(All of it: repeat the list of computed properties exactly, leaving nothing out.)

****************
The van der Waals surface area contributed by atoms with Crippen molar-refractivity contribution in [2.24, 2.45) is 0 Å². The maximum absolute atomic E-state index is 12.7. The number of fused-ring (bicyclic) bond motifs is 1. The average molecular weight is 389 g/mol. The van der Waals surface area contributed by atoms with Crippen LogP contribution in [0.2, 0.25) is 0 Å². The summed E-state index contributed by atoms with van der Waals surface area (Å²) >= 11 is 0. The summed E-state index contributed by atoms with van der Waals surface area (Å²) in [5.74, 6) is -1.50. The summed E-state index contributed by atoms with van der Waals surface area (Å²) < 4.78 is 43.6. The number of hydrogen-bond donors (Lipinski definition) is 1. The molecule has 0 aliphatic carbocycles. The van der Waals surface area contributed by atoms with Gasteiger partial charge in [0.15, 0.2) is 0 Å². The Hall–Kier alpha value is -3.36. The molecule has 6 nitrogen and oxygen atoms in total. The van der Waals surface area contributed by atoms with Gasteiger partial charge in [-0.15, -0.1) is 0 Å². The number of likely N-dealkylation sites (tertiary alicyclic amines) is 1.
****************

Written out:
The van der Waals surface area contributed by atoms with Crippen molar-refractivity contribution in [2.24, 2.45) is 0 Å². The maximum absolute atomic E-state index is 12.7. The number of fused-ring (bicyclic) bond motifs is 1. The average molecular weight is 389 g/mol. The van der Waals surface area contributed by atoms with Crippen LogP contribution in [0.2, 0.25) is 0 Å². The summed E-state index contributed by atoms with van der Waals surface area (Å²) >= 11 is 0. The summed E-state index contributed by atoms with van der Waals surface area (Å²) in [5.74, 6) is -1.50. The summed E-state index contributed by atoms with van der Waals surface area (Å²) < 4.78 is 43.6. The number of hydrogen-bond donors (Lipinski definition) is 1. The molecule has 0 aliphatic carbocycles. The van der Waals surface area contributed by atoms with Gasteiger partial charge in [0.15, 0.2) is 0 Å². The Hall–Kier alpha value is -3.36. The molecule has 6 nitrogen and oxygen atoms in total. The van der Waals surface area contributed by atoms with Gasteiger partial charge in [-0.15, -0.1) is 0 Å². The number of likely N-dealkylation sites (tertiary alicyclic amines) is 1.